Activists want outside study of logging

Throughout the semester, the UK community has debated the merits of logging Robinson Forest. On Monday, a group of students will meet with the university’s highest governing body, the Board of Trustees, to look at the issue one more time.

Monday’s meeting will be from 4 to 5 p.m. in the 18th-floor boardroom in the Patterson Office Tower. At the meeting, about eight people will present arguments against logging 800 acres of the 15,000-acre Eastern Kentucky forest, said Garrett Graddy, a geography graduate student.

“I’m hoping the Board of Trustees will realize when they voted on this project in 2004, they didn’t have all of the information,” Graddy said. “We’re hoping the board realizes there is a lot on the line.”

About 25 local activists and members of campus groups contributed to what will be presented at Monday’s joint meeting of the University Relations and Student Affairs committees.

Among their recommendations, the presenters will call for an external review of Robinson Forest from scientists who would understand the “extraordinary research” that the proposed logging would prevent, Graddy said.

“UK is aiming to be a top-20 university, but if you look at all of the top universities — Harvard, Yale, (University of California at) Berkeley — ecological stewardship is what all of the top universities are doing,” Graddy said.

Monday’s meeting follows a protest against logging Robinson Forest last week, when about 15 students, including Graddy, sat outside UK President Lee Todd’s office demanding a meeting with him. Todd, who was on his way to the airport during Tuesday afternoon’s protest, helped organize the meeting.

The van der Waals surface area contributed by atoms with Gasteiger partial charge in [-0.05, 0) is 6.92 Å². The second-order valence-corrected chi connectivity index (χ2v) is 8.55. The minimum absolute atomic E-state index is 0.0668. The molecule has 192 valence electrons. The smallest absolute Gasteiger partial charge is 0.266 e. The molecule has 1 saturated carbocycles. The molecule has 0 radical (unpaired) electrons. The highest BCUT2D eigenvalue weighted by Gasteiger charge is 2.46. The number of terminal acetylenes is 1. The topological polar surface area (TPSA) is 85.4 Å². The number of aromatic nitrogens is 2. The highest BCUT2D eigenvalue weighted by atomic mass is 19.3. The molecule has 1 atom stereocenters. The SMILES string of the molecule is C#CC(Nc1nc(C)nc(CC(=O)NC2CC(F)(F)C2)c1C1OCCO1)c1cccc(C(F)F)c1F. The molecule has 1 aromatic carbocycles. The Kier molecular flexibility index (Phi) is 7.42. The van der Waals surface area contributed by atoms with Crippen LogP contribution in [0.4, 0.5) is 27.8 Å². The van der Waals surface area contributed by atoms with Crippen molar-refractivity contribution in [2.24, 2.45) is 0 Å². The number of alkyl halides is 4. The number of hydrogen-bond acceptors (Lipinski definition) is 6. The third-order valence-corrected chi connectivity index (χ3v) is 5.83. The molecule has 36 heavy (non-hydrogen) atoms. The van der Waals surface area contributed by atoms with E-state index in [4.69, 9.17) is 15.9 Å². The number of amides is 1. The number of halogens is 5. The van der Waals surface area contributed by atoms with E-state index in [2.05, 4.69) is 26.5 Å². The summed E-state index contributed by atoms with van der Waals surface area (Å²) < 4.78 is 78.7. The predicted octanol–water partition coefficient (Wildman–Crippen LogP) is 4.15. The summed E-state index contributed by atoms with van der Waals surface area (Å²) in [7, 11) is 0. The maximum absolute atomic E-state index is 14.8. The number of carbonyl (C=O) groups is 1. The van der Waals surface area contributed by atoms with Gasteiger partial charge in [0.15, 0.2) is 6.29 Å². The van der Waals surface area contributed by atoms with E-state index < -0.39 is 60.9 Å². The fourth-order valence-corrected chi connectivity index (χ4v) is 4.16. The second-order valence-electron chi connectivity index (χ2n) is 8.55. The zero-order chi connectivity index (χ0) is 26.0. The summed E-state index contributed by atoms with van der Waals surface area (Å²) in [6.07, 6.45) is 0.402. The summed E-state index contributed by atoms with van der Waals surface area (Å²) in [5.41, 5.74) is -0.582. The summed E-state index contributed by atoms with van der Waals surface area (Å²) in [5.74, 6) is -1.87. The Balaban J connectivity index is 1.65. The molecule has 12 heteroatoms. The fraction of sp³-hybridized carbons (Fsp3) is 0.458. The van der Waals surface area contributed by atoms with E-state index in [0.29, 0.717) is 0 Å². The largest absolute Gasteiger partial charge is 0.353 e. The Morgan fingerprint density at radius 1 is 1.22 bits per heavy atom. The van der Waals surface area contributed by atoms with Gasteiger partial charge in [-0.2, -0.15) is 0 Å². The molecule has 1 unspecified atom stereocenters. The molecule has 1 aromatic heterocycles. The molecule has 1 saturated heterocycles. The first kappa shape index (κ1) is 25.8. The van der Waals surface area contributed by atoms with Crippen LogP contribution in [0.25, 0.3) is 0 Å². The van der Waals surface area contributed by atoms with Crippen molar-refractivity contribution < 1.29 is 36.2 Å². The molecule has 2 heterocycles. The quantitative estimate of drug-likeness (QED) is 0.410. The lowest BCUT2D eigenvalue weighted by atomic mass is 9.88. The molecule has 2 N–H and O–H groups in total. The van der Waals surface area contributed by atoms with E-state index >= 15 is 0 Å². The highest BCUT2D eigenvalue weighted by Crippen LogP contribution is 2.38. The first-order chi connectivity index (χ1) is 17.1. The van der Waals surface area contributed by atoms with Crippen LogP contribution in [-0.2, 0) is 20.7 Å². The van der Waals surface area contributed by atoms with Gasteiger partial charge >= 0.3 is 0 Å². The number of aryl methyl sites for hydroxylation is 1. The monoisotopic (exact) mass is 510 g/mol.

UK staff trustee Russ Williams said a trip to Robinson Forest with other board members last month made the 2004 board decision more favorable in his eyes, but he said he would be willing to reconsider it if the presenters bring in new information on the forest.

“I think any time you have a group of students who feel passionately about an issue, it’s important to address it,” Williams said.

Student Affairs Committee chairwoman Ann Haney also said she would be willing to reconsider the 2004 decision if new information appears about Robinson Forest.

She said she hopes tomorrow’s meeting will clear up misunderstandings about the issue, such as whether there would be clear-cutting and how many acres would be logged.

“A lot of misinformation has been going on throughout the commonwealth, and I hope this misinformation can be cleared up,” Haney said.

Also to be discussed at Monday’s committee meeting is a report from Allan Richards, chair of the President’s Commission on Diversity. The presentation will include a discussion on how UK will assess its progress on diversity.

The topic of the presentation stemmed from an Oct. 5 editorial cartoon printed in the Kentucky Kernel. However, the cartoon, which likened UK’s Greek system to a slave auction, will not be the focus of the discussion, Haney said.

“The situation when it happened was extremely unfortunate,” Haney said. “Maybe it opened some eyes, made us think, ‘What exactly are we doing?’ ”